Support Saúl

and the people of Huaraz and take a stand for climate justice.

International climate politics

Countless people, especially in the Global South, are already suffering from the consequences of the climate crisis. Floods, forest fires and droughts are causing more and more climate-related damage and losses. People like Saúl Luciano Lliuya demand that those who caused climate change take responsibility for the consequences (polluter pays principle).

This responsibility is reflected, among other things, in the obligation of industrialized countries to provide international climate finance for climate-related loss and damage. This is an important and controversial topic at the international UN climate negotiations.

What does "Loss & Damage" mean?

Climate related Loss & Damage (L&D) includes the consequences of climate change to which individuals, communities, or countries cannot (or can no longer) adapt. They occur as a result of more frequent and intense extreme weather events, such as storms or floods, and slow-moving environmental changes, such as sea-level rise or glacier melt.

Countries in the Global South are particularly affected, although they have contributed least to the climate crisis. At the same time, they lack the (financial) capacity to adapt to the changes. Strategies to avoid, minimize and manage damage and losses are urgently needed, for example in the Peruvian Andean city of Huaraz, where a lake above the city has grown due to glacial melt. To avert the danger permanently, the construction of a larger protective dam and a new drainage system is urgently needed.

Countries with high historical and current emissions should provide (financial) support for dealing with losses and damages, in line with the polluter pays principle. Fossil fuel companies, such as RWE, should also share the costs of risks and damages they cause with their business model. Saúl Luciano Lliuya's lawsuit and his participation in world climate summits in the past have been important to push this debate.

UN Secretary-General Antonio Guterres called in a speech to the UN General Assembly in September 2022 for a tax on the enormous excess profits of the fossil fuel industry. Polluters should finally have to pay for the damage.

At the last climate conference in Egypt (COP27), dealing with Loss & Damage was finally put on the agenda as a key issue, and the establishment of a Loss & Damage fund and a support architecture beyond it was agreed. This is a major diplomatic breakthrough, in which climate lawsuits such as the RWE case played an important role.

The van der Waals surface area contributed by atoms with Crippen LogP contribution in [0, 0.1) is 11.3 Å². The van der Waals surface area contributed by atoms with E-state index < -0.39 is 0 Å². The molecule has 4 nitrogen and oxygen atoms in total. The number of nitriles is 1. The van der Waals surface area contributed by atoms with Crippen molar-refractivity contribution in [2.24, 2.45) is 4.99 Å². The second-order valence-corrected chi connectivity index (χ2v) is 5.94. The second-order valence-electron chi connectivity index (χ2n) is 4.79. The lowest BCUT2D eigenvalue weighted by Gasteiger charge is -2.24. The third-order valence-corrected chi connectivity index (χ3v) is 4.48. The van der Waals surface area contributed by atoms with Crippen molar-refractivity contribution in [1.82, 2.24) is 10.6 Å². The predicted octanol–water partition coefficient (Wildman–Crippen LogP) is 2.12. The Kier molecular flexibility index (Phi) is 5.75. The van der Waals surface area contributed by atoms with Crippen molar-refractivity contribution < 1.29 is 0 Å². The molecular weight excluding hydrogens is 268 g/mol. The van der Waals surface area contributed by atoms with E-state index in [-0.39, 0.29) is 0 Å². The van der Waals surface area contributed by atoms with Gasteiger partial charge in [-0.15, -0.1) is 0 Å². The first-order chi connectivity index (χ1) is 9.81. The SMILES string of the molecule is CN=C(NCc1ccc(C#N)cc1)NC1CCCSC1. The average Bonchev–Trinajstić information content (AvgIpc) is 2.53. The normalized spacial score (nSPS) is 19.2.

Saúl Luciano Lliuya at COP27

Saúl Luciano Lliuya in a conference room at the International Climate Change Conference.

Saúl Luciano Lliuya in a conference room at the International Climate Change Conference.

Plaintiff Saúl Luciano Lliuya participated in last year's COP27 in Egypt. He was able to use this opportunity to exchange with other people affected by climate change from all over the world and to increase the pressure on state and government representatives to finally implement an adequate solution for dealing with Loss & Damage so that people like him are protected from the risks and consequences of the climate crisis. He has spoken about his climate lawsuit at several events. You can find the recordings of the events here: To the events



Melting glaciers in the Andes: The problem of water supply

It is not only the acute risk of flooding due to the advancing glacier melt that poses an enormous risk to the people of Huaraz, but also the water supply.

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"Now the sun burns the land and the rain comes irregularly!" - Interview with Inés Yanac from Wayintsik

The Wayintsik organisation is working with communities in the Cordillera Blanca region on adaptation and education to cope with the effects of climate change. The communities living there are particularly concerned about increasing extreme weather conditions and the threat of climate change. In this interview, you can learn more about the organisation's projects and background.

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8 Years climate case against RWE

Eight years ago, the Peruvian mountain guide and small farmer Saúl Luciano Lliuya filed his civil lawsuit against RWE at the regional court in Essen in Germany. What began back then has now become one of the world's most recognised precedents for the question of whether individual major emitters must pay for protection against climate risks.

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The long-awaited expert opinion is now available

More than a year after the court visit to the Andean city of Huaraz, the expert report on the flood risk and the impact on the property of the plaintiff Saúl Luciano Lliuya has finally been released. A court-appointed expert prepared the comprehensive document, spanning more than 200 pages, which forms the basis for the next steps in the climate lawsuit of the Peruvian mountain guide against the energy company RWE.

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Dr. Noah Walker-Crawford